Spoken a little of spending too much time & efforts for OpenVPN, your installation is very very outdated there appears MD5 in your log which is in IPFire since 2017 deprecated --> . Am not sure if you used the installation since then or may longer time before but even two years are a long period also in the crypto world, there has been so much also very critical bugs but also fixes since then and this is not only related to OpenVPN but to the crypto libraries in general. The “set it and forget it” :wink: might work for such a long time but you will need also for newer technologies to take an eye on it since we are especially in the IT scope in a world which is rapidly changing.

Some thoughts even now with no help in specific from my side.




Hi @smallhagrid, i’ve been using the same Firewall distro on a firewall since 2008.
Once installed on a Compaq DeskPro 500, now on some bit more fresh Socket 775 Pentium 4 by Acer.
My distro killed two hard drives, i had to restore some older backups for disaster recovery.
I started using the configuration of OpenVPN since 2008, with Windows XP. I also used it into Vista, Windows 7, Windows 10, Xubuntu Linux 14.04, 16.04, 18.04, Kubuntu Linux 20.04.
4 years ago, for sake of safety, i generated another server certificate.
My OpenVPN Client keeps telling me that i should improve my OpenVPN client configuration, but that keeps working, even during the italian lockdown: currently serves 5 users, 3 more than before (me and the boss of this office).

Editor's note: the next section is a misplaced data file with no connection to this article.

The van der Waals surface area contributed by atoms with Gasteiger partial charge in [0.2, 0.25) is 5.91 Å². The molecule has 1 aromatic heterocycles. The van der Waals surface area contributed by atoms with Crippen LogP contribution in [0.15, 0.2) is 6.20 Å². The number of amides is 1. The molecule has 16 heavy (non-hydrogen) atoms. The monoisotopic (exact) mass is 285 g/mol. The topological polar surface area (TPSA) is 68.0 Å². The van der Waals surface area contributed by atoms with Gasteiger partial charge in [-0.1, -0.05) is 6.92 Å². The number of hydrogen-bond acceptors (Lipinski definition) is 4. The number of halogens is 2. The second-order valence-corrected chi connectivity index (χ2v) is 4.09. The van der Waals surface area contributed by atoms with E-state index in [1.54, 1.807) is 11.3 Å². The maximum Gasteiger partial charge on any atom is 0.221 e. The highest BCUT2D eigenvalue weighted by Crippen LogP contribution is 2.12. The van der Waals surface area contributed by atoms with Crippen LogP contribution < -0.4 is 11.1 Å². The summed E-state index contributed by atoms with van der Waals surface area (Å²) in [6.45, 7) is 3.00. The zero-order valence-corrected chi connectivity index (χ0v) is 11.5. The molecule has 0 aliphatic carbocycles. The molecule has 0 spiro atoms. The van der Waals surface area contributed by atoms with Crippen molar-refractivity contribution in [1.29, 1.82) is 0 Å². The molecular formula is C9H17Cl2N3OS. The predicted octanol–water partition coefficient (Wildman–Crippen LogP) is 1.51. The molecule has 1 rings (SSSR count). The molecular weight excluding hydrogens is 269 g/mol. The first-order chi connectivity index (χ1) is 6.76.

So i do not have your same experience. I don’t know why, but believe me, most of the time is far more easy to deal with an OS upgrade than your experience.

be kind to your systems and your boss :stuck_out_tongue_winking_eye: OpenVPN-2.5 will bring some more features but also some hassle if you have some old inconsistent X509 stuff on board. The warnings from the WUI are well intentioned ones.


Keep the good work operating.



Considered my options - the distance - and time available, and so…

Given how slow both OpenVPN & Anydesk connections have become with the heavily loaded internet in that town - I did a test install of ZeroTier.

To say that I am very favourably impressed is a huge understatement.
So simple - so easily installed & set up - and FAST !!!

It creates a whole new & additional network for remote access and has shown me that OpenVPN needs to become extinct now because it is (thus far…) so vastly much better.

I have no need to waste my time & efforts trying to ‘please’ the demands of OpenVPN anymore - and the IPFire remains in use just as it has been, and is fine for that, so=>
IMO this means problem solved.

My friend now has both his home PC and his notebook PC on that same new network and I have already used it to help him from ~120 miles away.

Is this perfect enough for the purists ??
Most likely not, BUT;
It serves well to provide for our needs at least during this crazy time.